The Knights had traded TDs in the first half, scoring first on James Tyson's 38-yard run, and coming back after Chris Swain's 7-yard TD as both kickers missed the first extra points of the night. Mount de Sales then took a 13-6 lead on QB Bradley Smith's 5-yard run with 2:47 left in the half, but Lowe answered with a trick play of his own -- a double reverse with Quentin Heard pitching the ball back to Kinslow, who found Davis Moore for a 45-yard pass to the 20. Gaughf Ivey busted for a 12-yard gain to the 8, and Kinslow scored on a 1-yard run with 1:13 left in the half to knot things at 13-13, setting the stage for the bizarre play to end the half.
"It was a such a wild play. I'm sure it will be on YouTube in a few hours,'' Lowe said. "That play could have really taken it out of us, but after ending the half on that play and for us to come back ... I am so proud of them. I can't tell you how proud I am of them.''
DWS, which had not trailed in a game all year, took the opposite approach.
"That play won the game for us,'' Kinslow said. "We were so mad when we got to the locker room, and then Rhett Cooper gave us such an emotional speech we all came out so pumped up and ready to win the game.''
Cooper talked about trust and believing in each other. He went to the heart of what has made this team great all year. He touched every player in that room.
"He made me cry with that speech,'' said Heard, who gained only eight yards in the first half but finished the game with 80.
On the first play from scrimmage in the second half, Cooper hit Chris Swain hard and then recovered a fumble at the MDS 12-yard-line. Kinslow then hit a wide open Michael Laslie on the next play for a 12-yard TD, and just like that it was 20-20 tie game.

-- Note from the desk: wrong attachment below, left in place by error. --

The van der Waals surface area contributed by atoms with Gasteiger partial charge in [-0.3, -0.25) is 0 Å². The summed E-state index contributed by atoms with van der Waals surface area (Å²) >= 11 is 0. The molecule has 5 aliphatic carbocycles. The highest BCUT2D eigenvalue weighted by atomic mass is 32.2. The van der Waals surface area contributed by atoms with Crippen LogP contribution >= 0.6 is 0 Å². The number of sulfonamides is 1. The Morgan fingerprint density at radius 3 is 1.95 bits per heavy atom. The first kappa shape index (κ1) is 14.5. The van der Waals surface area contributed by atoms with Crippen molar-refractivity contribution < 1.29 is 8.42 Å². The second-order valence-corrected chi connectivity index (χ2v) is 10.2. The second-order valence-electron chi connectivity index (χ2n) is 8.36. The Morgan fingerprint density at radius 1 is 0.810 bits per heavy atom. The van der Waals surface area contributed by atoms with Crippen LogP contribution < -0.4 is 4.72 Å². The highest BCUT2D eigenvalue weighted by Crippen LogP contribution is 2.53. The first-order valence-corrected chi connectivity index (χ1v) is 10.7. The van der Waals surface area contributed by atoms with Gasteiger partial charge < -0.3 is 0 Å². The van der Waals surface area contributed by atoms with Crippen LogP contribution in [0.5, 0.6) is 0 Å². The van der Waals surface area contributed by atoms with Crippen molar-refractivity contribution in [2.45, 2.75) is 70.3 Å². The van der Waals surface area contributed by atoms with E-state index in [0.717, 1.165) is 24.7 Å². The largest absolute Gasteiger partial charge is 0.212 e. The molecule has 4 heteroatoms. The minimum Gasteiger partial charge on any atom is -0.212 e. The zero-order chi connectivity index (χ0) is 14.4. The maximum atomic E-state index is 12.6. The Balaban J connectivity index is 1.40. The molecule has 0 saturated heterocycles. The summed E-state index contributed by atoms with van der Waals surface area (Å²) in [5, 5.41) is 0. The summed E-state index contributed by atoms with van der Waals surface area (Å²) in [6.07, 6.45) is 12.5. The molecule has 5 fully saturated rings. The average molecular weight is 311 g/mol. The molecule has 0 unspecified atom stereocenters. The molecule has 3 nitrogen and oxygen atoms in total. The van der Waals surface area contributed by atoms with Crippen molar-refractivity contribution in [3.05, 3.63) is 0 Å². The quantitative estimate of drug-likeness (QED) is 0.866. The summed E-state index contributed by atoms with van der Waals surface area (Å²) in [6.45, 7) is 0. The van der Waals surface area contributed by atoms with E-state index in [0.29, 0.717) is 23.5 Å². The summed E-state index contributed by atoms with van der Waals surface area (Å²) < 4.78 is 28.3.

Deerfield took a 27-20 lead when Heard went 25 yards for a TD with 6:10 left in the game that completed an 81-yard drive, but Mount de Sales, which averaged more than 45 points a game, came right back and Chris Swain scored on a 3-yard run with 3:35 left on a drive that was highlighted by a 50-yard pass from Bradley Smith to Josh Abrams on a fourth-and-4 at the Mount de Sales 42.
Then came the final drive for DWS that started with a broken play. But ultimately, that play ignited the drive.
"There was no pass play,'' senior RB Davis Moore said. "I didn't have a route, but when the play broke down, I was looking at Banks. Banks and I grew up together. We know how each other thinks.''
Indeed. Kinslow hit Moore for an 11-yard gain and a horse-collar penalty moved the ball to the Mount de Sales 41. Moore, who finished with 64 yards on nine carries, picked up 11 to the 30, and everyone started looking for Puckett. Heard ran the ball twice and then Kinslow picked up two yards to the 23, and Lowe let the clock roll down to 4.9 seconds before sending in his kicker.
"He really got all of it,'' Lowe said of the game-winning boot. "I think it would have been good from 60 yards out.''
Then came pure pandemonium, the kind you dream about to end a game.
"I jumped to the sky,'' Puckett said.
He didn't want to come down. Neither did the Deerfield kids, who hugged and danced and shouted to the heavens. Some laughed, some cried.
"If you don't cry after a game like that, your heart is not in this game,'' Ivey said.
No one argued.
"When they scored that last touchdown, we knew we would score,'' Moore said. "We believed we could come back, because we believe in each other. This is such a special thing, a special feeling we have. This team is special.''